The First World War was an unprecedented catastrophe that shaped our modern world. Erik Sass is covering the events of the war exactly 100 years after they happened. This is the 209th installment in the series.
November 10-11, 1915: Failure at Fourth Isonzo
The Third Battle of the Isonzo had scarcely ended in defeat on November 4, 1915 when Italian chief of the general staff Luigi Cadorna ordered another frontal assault on Habsburg defenses in the Fourth Battle of the Isonzo from November 10-December 2 – using the same tactics in the same place, with the same objective (the town of Gorizia), predictably producing the same results.
After the Italians came close to a breakthrough at the end of the Third Battle of the Isonzo, Cadorna received two dozen battalions of recently mobilized troops – but this was a mixed blessing, as these fresh troops were also green and inexperienced. Furthermore artillery shells were running low, meaning the all-important opening bombardment would have to be shortened. Meanwhile the Austro-Hungarian defenders of the Habsburg Fifth Army used the weeklong pause to frantically dig new trenches, sometimes using dynamite to blast holes in the solid rock, and bring up ammunition and supplies.
Following a brief bombardment on November 10, 1915, the Italian Second and Third Armies launched infantry assaults against the same Habsburg defensive positions on the slopes of Mounts San Michele, Mrzli, Podgora and Sabotino. Once again the attackers ran into a hail of machine gun fire as they tried to pierce the wide, deep barbed wire entanglements in front of the Habsburg trenches, almost always without success.
Even worse (for both sides) winter was arriving in the mountains, with the first snow falling on the foothills of the Julian Alps on November 16. The snow quickly blocked narrow, winding mountain roads, disrupting supply lines and leaving troops in the frontline trenches without food for days at a time. Thousands of troops on both sides suffered frostbitten feet and hands, making them useless for combat. In places where the snow melted or the autumn rains lingered it turned the hillsides into cascades of mud; after several days in this environment one commander described his men as “walking shapes of mud.”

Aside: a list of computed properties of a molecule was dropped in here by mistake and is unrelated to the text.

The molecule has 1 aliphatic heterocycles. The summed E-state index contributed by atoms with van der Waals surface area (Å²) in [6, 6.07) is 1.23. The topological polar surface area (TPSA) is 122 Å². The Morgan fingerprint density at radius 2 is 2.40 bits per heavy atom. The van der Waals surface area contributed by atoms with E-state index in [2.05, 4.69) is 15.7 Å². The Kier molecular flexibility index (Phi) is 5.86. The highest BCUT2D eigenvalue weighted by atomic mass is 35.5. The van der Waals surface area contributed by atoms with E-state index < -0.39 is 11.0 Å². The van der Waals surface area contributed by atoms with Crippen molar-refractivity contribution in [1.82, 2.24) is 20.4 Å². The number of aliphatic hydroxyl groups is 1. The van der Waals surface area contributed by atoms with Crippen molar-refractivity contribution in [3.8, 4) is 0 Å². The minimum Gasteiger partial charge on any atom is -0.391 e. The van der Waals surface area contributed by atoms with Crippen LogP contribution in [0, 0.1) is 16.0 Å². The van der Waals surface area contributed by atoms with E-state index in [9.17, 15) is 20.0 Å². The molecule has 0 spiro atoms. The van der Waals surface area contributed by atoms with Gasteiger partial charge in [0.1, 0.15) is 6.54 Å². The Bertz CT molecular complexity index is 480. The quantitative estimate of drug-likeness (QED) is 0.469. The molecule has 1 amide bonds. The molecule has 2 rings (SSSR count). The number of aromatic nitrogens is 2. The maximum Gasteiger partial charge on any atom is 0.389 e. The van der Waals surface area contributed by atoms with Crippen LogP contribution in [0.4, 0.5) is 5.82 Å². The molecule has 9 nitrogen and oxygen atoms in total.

Despite all this, on November 26 the Italians once again almost succeeded in breaking through the Habsburg lines near the crest of Mount Mrzli – but once again Austrian reinforcements arrived just in time to plug the gap and force the Italians back. This time the scare was bad enough that Austro-Hungarian chief of the general staff Conrad von Hotzendorf swallowed his pride and asked Austria-Hungary’s contemptuous ally, Germany, for help on the Italian front.
There was one bright spot for Italy: on November 23 the Italian First Army, facing the Habsburg Tirol force, captured the town of Rovereto in the Trentino during a diversionary attack. On the other hand on November 18 the Italians suffered a self-inflicted propaganda defeat with Cadorna’s decision to shell Gorizia, a beautiful city known as the “Nice of the Alps” inhabited by ethnic Italians, whom they were supposedly trying to “liberate.”
By the time fighting ended in early December, the Fourth Battle of the Isonzo had cost the Italians around 50,000 casualties, including 7,500 dead, compared to around 32,000 Habsburg casualties, with 4,000 dead.
British Advance on Baghdad
A thousand miles to the east, the British Indian Expeditionary Force under Sir Charles Townshend was ready to resume its march on Baghdad, the capital of Ottoman Mesopotamia.
At this point Townshend’s army seemed invincible: the mixed Anglo-Indian force had defeated the Turks at Shaiba and then captured Qurna and Amara almost effortlessly (the conquest of Amara was carried out by bluff, as Townshend arrived with a handful of troops and convinced the much larger Turkish garrison his reinforcements were just a few hours away). Another victory over the Turks at Nasiriya on the Euphrates in July secured the British left flank, clearing the way for Townshend to advance to Kut-al-Amara, which fell on September 28, 1915.
From Kut-al-Amara Baghdad lay tantalizingly close – just 75 miles north on the Tigris River – and the string of easy victories seemed to confirm the belief of Townshend’s commanding general Sir John Nixon that the Turkish army in Mesopotamia was demoralized and nearing collapse. Thus on November 11 the IEF started on its fateful march towards Baghdad, its officers confidently expecting to be touring the bazaars of the legendary city within a few weeks. By November 20 they had occupied Lajj, about 25 miles southeast of Baghdad.
However the British were disastrously wrong about the state of Turkish defenses in Mesopotamia. Far from collapsing, the defenders had received substantial reinforcements in the form of the Ottoman Fifth Army now based in Baghdad, soon to be under the veteran elderly German General Colmar Freiherr von der Goltz, for a decade the head of the German military mission to Turkey, who was venerated by the Turks as “Goltz Pasha.”
The first sign of stiffening resistance came at Ctesiphon, the ruined ancient capital of the Parthian Empire, just 15 miles southeast of Baghdad. At the Battle of Ctesiphon, from November 22-24 four heavily entrenched Turkish and Arab divisions under the Fifth Army’s soon to be ex-commander, Colonel Nureddin, fought the Anglo-Indian force to a draw, inflicting heavy casualties on Townshend’s small force (above, Townshend at Ctesiphon). Townshend decided to lead his outnumbered troops back to Kut-al-Amara to receive new supplies and reinforcements – a fateful mistake.